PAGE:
The Michigan Daily - michigandaily.com
Speed counts atcombine
Tuesday, March 6, 2007 - 9
By KEVIN WRIGHT
Daily Sports Editor
INDIANAPOLIS - The two players
stood next to each other like old friends,
even though they played on teams in dif-
ferent parts of the country.
Former Michigan receiver Steve
Breaston and former Louisiana State wide-
out Dwayne Bowe nonchalantly watched
clips of the Senior Bowl in the Indiana
Convention Center on Feb. 23. Both were
quick to laugh and smile as they talked
shout the game's highlights.
But when they took their turns at the
podium in front of reporters, the simi-
larities between the two quickly disap-
Bteaston came into the NFL Scouting
Combine projected solely as a return spe-
cialist in the pros.
And he's fine with that.
"I would be happy just to come in and
contribute any way I can," Breaston said.
"Special teams or receiver, it doesn't mat-
tet. Whatever the coaches ask me to do, I'll
be happy to do."
His counterpart, Bowe, looks to make
a greater impact in the NFL as a wide
receiver. The Tiger wideout complement-
ed the Louisiana State aerial attack fueled
by quarterback JaMarcus Russell. Bowe
racked up nearly 1,000 receiving yatds
and 12 touchdowns on 6S receptions this
But even though the 6-foot-3 star from
Miami arrived in Indianapolis battling
for the same job as the 6-foot-1 Breaston,
neither let that affect their friendship off
"When it's time to compete, we compete,
but it's just like anything in life," Breaston
said. "You have friends sometimes com-
pete for the same job. That's what you see
here. Everyone's outchere competing, (but)
you still have that same friendship that at
the end of the day. You're just hanging out
Breaston hopes the exciting play of Chi-
cago Bears' return man Devin Hester in
the NFL regular season and in the Super
Bowl raised return specialists' stock in
this year's draft.
In his four years suiting up for the Wol-
verines, Breaston stood out more as sput
and kickoff returner than a wide receiver.
Breaston sees his versatility as an
advantage heading into the draft.
"Being able to punt return and kick
return, I think that will get me on the
field a lot more than just being a receiver,"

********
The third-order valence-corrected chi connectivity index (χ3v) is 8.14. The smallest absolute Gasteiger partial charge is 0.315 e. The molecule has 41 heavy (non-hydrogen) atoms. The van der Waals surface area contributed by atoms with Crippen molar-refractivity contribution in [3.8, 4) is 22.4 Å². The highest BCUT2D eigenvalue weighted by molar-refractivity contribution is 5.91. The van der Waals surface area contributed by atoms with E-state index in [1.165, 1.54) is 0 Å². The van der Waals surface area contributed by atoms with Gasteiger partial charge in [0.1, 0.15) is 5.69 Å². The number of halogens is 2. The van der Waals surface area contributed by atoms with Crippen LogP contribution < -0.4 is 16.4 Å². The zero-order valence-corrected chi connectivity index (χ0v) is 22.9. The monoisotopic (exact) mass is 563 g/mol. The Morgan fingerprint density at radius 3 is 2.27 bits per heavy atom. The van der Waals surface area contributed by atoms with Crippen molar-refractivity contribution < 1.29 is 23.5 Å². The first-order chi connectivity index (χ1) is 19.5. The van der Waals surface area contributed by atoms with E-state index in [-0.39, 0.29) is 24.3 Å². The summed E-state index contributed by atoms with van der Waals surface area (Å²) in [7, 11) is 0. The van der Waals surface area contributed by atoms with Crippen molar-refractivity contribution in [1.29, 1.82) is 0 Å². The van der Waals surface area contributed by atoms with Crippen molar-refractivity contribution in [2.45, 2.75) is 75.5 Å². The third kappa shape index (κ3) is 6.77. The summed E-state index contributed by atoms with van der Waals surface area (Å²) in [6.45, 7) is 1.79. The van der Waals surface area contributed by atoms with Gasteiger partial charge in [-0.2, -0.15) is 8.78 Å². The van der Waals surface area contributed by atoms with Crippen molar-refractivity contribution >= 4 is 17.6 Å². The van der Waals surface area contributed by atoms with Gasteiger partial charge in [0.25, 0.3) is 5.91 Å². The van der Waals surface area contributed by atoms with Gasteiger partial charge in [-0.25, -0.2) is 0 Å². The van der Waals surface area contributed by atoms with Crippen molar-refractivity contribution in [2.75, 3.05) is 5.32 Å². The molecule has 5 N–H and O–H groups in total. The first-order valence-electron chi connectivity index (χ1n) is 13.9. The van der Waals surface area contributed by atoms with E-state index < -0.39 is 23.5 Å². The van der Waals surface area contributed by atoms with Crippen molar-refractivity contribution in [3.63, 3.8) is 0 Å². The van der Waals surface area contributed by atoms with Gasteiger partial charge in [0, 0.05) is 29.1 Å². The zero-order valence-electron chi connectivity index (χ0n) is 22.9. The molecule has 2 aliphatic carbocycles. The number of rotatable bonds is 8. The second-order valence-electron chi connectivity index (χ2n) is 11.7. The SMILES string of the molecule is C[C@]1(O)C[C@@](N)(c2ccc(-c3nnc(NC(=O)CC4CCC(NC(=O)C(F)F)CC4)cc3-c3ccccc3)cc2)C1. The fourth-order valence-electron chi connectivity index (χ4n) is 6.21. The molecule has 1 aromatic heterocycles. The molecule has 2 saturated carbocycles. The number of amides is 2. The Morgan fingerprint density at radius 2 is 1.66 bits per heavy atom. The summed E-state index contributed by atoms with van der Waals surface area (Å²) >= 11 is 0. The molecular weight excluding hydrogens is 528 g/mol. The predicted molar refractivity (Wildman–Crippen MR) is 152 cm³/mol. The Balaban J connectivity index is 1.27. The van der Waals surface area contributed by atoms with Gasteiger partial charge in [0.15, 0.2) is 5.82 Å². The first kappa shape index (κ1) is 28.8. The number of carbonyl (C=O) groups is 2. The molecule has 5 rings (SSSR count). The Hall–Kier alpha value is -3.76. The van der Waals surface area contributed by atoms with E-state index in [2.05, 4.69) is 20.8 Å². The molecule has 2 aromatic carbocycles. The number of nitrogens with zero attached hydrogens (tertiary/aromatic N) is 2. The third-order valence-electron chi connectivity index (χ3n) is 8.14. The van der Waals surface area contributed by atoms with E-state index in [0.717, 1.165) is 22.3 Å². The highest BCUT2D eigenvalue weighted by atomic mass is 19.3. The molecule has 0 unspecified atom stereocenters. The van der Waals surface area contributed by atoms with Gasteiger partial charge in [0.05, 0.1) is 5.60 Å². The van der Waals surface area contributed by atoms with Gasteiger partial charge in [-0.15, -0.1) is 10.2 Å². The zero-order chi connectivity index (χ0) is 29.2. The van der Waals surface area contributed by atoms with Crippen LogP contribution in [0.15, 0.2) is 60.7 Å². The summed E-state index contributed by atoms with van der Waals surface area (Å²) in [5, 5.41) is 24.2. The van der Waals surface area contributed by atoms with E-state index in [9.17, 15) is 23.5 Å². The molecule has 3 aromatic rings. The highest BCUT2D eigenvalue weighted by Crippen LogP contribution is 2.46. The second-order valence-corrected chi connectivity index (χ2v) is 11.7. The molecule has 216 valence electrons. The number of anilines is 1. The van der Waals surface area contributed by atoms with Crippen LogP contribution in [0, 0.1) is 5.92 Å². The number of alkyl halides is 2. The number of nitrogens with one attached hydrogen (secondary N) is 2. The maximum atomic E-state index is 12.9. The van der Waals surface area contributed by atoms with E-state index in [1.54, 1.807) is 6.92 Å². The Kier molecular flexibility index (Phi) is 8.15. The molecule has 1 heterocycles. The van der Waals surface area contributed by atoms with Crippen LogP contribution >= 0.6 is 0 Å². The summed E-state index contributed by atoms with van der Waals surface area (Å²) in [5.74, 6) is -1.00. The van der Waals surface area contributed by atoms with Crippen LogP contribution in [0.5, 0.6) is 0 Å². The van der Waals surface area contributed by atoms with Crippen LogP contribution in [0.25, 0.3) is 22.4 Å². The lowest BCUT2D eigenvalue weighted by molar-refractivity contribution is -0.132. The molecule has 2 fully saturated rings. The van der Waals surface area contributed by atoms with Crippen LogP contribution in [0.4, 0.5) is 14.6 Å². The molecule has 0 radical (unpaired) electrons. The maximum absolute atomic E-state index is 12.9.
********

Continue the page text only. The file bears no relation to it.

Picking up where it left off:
Breaston said. "My ability to return kicks
and make plays after I get the ball."
After collecting a Rose-Bowl record
221 kickoff return yards in the 2005 Rose
Bowl against Texas, it seemed Breaston
would build on his success. But the North
Braddock, Fa., native struggled this sea-
son both as a wideout and in the return
He caught just two touchdown passes
on 670 receiving yards and returned one
punt for a touchdown. In the third game of
the season against Notre Dame, Breaston
became the Big Ten career punt return
yardage leader with 1,3S2 yards.
Throughout his career at Michigan,
he accepted a supporting receiver role
behind stars like Braylon Edwards and
Breaston headed out to Arizona follow-
ing the season to train for the combine.
Since the combine heavily stresses the
40-yard dash time, Breaston came into
Indianapolis with a target 40-time in
mind, but he wouldn't divulge the secret.
When he ran on the third day of the com-
bine, he was clocked at 4.41 seconds.
While in Indianapolis, Breaston talked
to a couple of teams, but when it comes
to ideal situations, the fifth-year senior
would be happy with a roster spot on any
"If I get drafted, I just want the oppor-
tunity to get my foot in the door," Breaston
said. "Then, after that, see where it goes."
Former Michigan wideout Steve Breaston ranta 4.41-second 40-yard dash at the NFL Scouting Combine.
Defensive-zone errors haunt Blue
By JAMES V. DOWD
Daily Sports Writer
The ability to learn from past mis-
takes is what makes or breaks a play-
off hockey team.
r And after drawing Northern
Michigan for the second round of the